Print isn’t just four-color ink on plain stock anymore. It offers a multi-sensory experience that excites and engages your audience. Which one of these sensory experiences would benefit your next marketing campaign?

Get More for Your Money

Consumers love to hear how they can get the most out of their money. It’s a great marketing tactic, and it’s no different when it comes to your marketing budget. Here are a few ways get the most bang for your buck.

  1. Use our “house” paper. Paper prices fluctuate often, so if you haven’t standardized on a specific paper, ask about less expensive options. If your piece doesn’t demand a specialty paper, opt to use our house paper. We purchase this paper in high volume, so it’s almost always the least expensive option.
  2. Print four-color in gang runs. The most expensive way to print four-color is for us to run the job by itself on the press. However, with a “gang run,” we run multiple jobs at the same time, then trim them down to size. This can be a great way to get excellent results for less money.
  3. Avoid bleeds. If color needs to go to the edge of the page, you can often get a similar effect less expensively by printing on colored paper. Without bleeds, your project might also require less paper or be able to be run on a smaller press.
  4. Clean and de-dupe. It’s not the most exciting job, but cleaning and de-duping your mailing list can drop your costs dramatically. With a clean list, you are only printing pieces that end up at their intended destinations. Thus, you aren’t sending multiple pieces to the same home or business.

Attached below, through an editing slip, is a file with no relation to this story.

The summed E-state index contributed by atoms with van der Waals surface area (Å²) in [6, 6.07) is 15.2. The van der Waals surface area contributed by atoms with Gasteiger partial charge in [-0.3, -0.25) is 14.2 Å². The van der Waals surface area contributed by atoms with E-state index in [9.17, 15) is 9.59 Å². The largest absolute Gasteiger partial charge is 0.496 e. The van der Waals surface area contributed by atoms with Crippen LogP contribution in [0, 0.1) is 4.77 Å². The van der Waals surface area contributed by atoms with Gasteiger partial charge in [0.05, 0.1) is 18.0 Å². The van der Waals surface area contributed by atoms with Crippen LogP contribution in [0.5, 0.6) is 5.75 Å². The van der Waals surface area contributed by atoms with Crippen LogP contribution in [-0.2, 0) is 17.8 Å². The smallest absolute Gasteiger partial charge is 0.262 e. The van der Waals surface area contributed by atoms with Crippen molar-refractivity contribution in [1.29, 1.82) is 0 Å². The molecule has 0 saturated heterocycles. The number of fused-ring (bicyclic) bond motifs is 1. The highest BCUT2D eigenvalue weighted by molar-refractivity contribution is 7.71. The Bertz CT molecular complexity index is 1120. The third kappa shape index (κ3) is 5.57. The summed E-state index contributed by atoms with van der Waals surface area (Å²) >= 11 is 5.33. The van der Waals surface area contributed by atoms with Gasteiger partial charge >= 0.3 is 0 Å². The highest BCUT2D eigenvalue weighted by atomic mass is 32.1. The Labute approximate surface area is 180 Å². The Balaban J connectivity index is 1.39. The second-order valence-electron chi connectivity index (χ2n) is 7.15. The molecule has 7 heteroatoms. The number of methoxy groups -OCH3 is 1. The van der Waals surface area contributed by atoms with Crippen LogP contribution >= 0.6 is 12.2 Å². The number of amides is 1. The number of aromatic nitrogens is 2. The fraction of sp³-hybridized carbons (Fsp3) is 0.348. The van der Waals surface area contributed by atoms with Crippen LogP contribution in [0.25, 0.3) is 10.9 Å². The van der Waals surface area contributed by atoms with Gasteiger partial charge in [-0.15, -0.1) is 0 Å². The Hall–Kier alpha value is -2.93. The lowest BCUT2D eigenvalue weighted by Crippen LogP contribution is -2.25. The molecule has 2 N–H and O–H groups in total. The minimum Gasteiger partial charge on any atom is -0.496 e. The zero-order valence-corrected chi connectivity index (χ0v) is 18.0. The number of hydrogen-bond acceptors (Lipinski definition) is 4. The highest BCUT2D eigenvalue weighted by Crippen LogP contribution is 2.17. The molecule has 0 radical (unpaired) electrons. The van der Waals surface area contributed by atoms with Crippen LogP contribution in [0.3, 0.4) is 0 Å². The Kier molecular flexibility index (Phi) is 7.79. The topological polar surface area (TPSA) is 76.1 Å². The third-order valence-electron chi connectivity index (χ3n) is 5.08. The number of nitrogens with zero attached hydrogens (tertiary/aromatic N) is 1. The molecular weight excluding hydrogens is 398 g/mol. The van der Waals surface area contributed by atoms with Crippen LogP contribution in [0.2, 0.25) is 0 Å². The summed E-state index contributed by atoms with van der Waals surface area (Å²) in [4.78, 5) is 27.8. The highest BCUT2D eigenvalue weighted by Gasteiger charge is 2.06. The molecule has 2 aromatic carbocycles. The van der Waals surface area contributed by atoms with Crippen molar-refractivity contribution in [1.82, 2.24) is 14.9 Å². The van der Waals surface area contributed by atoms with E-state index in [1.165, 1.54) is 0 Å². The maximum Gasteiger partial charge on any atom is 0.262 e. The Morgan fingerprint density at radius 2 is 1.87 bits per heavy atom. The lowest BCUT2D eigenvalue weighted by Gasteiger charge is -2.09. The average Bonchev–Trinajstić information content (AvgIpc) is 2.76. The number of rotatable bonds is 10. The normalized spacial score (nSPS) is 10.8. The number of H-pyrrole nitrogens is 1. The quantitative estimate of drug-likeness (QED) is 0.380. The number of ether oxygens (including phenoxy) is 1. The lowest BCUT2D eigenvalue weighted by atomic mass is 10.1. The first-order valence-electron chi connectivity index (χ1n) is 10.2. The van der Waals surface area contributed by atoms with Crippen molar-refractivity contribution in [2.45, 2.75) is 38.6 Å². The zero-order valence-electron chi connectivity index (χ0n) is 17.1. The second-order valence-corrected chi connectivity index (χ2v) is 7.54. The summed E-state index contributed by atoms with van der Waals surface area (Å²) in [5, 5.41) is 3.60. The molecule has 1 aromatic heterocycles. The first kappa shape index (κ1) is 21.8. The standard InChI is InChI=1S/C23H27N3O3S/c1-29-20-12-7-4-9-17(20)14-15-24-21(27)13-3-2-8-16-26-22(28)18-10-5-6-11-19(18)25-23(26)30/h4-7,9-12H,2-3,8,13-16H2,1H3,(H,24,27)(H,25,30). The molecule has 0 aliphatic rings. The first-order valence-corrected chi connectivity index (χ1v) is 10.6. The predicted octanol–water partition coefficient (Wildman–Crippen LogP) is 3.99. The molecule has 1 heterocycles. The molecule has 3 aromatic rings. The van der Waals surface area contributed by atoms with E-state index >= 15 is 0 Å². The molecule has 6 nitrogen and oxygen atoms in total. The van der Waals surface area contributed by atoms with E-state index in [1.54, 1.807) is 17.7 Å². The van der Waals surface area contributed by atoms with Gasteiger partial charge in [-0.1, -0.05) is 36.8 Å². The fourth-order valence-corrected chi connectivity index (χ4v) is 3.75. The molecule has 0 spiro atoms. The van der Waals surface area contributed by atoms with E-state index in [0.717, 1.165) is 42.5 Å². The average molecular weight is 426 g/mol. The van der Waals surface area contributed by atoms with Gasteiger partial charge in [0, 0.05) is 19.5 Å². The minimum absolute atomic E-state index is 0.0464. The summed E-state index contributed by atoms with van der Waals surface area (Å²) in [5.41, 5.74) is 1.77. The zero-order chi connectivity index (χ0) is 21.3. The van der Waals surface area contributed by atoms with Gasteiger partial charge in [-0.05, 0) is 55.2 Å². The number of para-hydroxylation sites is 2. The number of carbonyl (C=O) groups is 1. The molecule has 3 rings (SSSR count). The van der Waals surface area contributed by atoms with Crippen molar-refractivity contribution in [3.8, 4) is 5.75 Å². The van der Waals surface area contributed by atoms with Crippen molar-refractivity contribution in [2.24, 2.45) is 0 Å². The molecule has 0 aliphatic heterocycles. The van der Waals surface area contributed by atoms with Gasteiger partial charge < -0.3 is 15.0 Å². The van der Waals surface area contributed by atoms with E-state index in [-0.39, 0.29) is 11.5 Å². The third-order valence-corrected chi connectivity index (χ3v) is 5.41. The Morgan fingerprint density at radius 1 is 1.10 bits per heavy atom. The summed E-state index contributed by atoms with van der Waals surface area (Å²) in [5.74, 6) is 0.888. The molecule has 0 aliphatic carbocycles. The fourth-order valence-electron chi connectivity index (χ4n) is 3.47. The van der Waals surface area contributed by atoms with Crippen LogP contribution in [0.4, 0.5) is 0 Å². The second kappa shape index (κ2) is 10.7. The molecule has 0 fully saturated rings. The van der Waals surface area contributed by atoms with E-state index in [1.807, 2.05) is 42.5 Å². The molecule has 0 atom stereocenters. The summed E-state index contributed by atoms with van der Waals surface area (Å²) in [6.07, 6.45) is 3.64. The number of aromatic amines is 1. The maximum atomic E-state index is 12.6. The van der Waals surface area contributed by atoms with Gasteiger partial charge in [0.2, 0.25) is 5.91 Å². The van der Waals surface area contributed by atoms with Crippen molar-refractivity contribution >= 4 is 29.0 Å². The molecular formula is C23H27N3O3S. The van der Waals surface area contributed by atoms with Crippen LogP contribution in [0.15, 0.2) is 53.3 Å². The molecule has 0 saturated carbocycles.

5. Try new formats. Just because you have always done a brochure for a particular promotion doesn’t mean it’s the only option. Experiment with a postcard or other format and see whether you get a better response rate. A little creativity can go a long way toward saving money.

Need more ideas? Let us brainstorm ways to help you get great results and the most from your budget.

Are You Selling for the Short- or Long-Term?

When you create personalized print communications for your customers, are you thinking about short-term selling or long-term relationships? While getting the quick sale feels great, the biggest profits come from long-term customers who provide recurring revenue over time. Here are five reasons to focus on recurring personalized print programs rather than “quick hit” campaigns:

  1. Building relationships.

Personalization, by definition, is personal and implies a relationship. To establish a relationship with your customers, you need to get to know them. No one-off campaign, no matter how successful, can do that.

  1. Learning more over time.